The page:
Report of the Missouri State Horticultural Society for the Year

Author :
File Size : 45.23 MB
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The Apple

Author : Kansas State Horticultural Society
File Size : 51.35 MB
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The Romeo Peach Festival

Author : David McLaughlin
File Size : 28.33 MB
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In 1813, Michael Bowerman built a cabin two miles south of what later became Romeo. Bowerman carried a small number of peach pits from his fathers farm in New York, introducing the popular fruit to Macomb County and establishing the roots of todays Westview Orchards. In 1931, hoping for an economic boost, area orchard managers convinced village president Edward Jacob to create a festival. Jacob embraced the idea and traveled to northern Michigan to study the Michigan Cherry Festival in Traverse City. Upon his return, the first annual peach festival was held with much success with the cooperation of local merchants. Held on Labor Day weekend in Romeo, and called the Romeo Peach Festival by the locals, the Michigan Peach Festival has been sponsored by the Lions Club since 1951 and is the second-oldest festival in the state. In honor of the 75th anniversary, a collection of over 200 photographs has been assembled, including images of Peach Queens, the Floral Parade, and the surrounding orchards. In 1813, Michael Bowerman built a cabin two miles south of what later became Romeo. Bowerman carried a small number of peach pits from his fathers farm in New York, introducing the popular fruit to Macomb County and establishing the roots of todays Westview Orchards. In 1931, hoping for an economic boost, area orchard managers convinced village president Edward Jacob to create a festival. Jacob embraced the idea and traveled to northern Michigan to study the Michigan Cherry Festival in Traverse City. Upon his return, the first annual peach festival was held with much success with the cooperation of local merchants. Held on Labor Day weekend in Romeo, and called the Romeo Peach Festival by the locals, the Michigan Peach Festival has been sponsored by the Lions Club since 1951 and is the second-oldest festival in the state. In honor of the 75th anniversary, a collection of over 200 photographs has been assembled, including images of Peach Queens, the Floral Parade, and the surrounding orchards.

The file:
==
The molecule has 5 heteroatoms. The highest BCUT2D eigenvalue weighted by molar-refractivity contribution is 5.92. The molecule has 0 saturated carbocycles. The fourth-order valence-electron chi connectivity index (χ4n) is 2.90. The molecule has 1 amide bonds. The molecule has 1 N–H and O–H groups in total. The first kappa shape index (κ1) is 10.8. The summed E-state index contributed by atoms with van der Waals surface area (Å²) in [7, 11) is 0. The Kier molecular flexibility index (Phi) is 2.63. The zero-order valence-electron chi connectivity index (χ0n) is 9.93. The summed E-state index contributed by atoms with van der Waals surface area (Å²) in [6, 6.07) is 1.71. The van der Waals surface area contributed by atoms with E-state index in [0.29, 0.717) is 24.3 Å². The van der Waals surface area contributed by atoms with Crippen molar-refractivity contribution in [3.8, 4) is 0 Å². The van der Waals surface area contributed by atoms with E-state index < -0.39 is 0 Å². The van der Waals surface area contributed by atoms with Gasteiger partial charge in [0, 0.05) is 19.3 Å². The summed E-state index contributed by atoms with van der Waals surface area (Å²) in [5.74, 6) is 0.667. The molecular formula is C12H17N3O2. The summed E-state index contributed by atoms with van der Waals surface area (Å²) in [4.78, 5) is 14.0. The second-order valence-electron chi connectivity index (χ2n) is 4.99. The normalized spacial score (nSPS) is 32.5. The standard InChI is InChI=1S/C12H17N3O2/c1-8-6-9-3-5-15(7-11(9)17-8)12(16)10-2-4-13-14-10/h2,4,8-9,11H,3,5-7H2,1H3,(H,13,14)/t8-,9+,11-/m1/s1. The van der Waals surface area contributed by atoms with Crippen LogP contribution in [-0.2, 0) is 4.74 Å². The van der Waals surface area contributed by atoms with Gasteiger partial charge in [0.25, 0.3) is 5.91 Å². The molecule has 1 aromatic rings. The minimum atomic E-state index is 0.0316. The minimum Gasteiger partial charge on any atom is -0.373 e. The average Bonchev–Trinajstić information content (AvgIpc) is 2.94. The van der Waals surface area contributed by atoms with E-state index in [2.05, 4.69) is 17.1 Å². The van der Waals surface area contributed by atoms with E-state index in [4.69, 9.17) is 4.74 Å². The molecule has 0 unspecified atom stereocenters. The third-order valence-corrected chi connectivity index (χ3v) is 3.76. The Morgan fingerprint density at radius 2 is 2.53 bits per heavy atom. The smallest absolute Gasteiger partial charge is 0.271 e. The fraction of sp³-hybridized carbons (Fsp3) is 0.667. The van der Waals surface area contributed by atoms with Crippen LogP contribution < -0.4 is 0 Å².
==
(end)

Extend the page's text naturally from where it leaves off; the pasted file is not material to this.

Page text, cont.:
West Plains

Author : Toney Aid
File Size : 33.22 MB
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On the eve of the Civil War, West Plains was a sleepy county seat with a population of 150 and a wood-frame courthouse in its town square. During the war, this Southern Missouri town was burned, abandoned, and eventually reconstructed. With the arrival of the railroad in 1883, West Plains turned boomtown, and photographers were among the first entrepreneurs to arrive. This volume of vintage photographs documents the town as it grew, struggled, and prospered over the next 50 years. Pictured here are the washwomen and the bankers, the circuses and the fires, the schools and homes that helped build the West Plains of today.